Access Systems – The often forgotten, critical requirement for safe access to your plant and machinery
Being able to safely access plant, machinery and generally difficult to reach areas of your building or manufacturing site is vital for maintenance and cleaning purposes. Historically, when constructing new buildings and manufacturing sites, more often than not, little consideration was given to providing safe, convenient access to plant and equipment for maintenance purposes. As regulations have increased, not only in terms of access but also in terms of demonstrating proof of maintenance and cleanliness of equipment, the need for safe, permanent or semi-permanent (removable) access solutions have become more prevalent.
In this article we look at the reasons why safe access is important, when and where it can be retro-fitted into your existing site and what solutions are available. We focus in on the increasing trend of using Glass Reinforced Plastic (GRP) as a viable alternative to traditional galvanised steel in access system structures and draw on its benefits, many of which have been covered previously in my article on GRP Lining.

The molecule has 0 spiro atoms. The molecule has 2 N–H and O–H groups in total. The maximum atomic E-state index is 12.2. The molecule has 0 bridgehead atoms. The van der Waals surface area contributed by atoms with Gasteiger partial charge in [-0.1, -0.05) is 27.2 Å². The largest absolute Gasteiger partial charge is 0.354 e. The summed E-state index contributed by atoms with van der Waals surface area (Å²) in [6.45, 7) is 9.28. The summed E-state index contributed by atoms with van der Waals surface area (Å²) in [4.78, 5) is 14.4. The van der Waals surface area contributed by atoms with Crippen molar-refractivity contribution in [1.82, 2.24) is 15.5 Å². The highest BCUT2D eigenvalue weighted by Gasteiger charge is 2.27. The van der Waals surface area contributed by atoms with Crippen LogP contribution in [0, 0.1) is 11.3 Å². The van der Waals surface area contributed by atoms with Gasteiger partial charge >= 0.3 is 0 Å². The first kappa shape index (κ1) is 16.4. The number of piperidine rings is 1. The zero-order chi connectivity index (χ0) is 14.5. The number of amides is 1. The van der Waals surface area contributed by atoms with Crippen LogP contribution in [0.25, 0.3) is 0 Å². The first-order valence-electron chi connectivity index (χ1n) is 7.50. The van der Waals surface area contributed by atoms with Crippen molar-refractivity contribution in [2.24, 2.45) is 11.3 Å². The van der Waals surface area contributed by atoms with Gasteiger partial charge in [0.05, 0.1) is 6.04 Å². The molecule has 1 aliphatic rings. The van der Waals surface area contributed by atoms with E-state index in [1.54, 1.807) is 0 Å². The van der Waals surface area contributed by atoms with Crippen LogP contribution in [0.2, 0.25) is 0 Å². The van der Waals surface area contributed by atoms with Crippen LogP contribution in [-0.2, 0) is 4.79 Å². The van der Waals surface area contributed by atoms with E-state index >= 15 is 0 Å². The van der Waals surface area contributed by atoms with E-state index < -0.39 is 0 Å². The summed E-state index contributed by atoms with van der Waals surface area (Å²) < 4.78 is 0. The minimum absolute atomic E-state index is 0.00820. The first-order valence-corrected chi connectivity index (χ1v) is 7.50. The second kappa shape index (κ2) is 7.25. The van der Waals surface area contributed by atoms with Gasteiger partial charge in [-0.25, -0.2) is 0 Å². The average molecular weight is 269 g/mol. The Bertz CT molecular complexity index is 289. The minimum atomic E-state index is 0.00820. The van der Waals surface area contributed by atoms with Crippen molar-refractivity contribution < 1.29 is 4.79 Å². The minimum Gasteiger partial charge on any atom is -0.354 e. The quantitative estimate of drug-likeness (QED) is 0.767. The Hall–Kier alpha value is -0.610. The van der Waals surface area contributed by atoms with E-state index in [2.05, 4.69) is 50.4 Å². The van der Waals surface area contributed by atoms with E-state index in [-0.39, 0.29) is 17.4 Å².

Today, when new buildings are constructed, under CDM regulations, consideration needs to be given at the design phase to the maintenance and/or cleaning of the structure. This recent (2015) legislation has helped to ensure that all aspects of the building and associated plant and equipment should be accessible for maintenance and cleaning. However, historically this was not the case therefore older buildings and manufacturing plants are often lacking in suitable access solutions.
When we mention safe access, more often than not we are raising the subject of working at height. This is defined under the Working At Height Regulation 2005 as
“…any place where, if precautions were not taken, a person could fall a distance liable to cause personal injury. You are working at height if you:
- work above ground/floor level
- could fall from an edge, through an opening or fragile surface or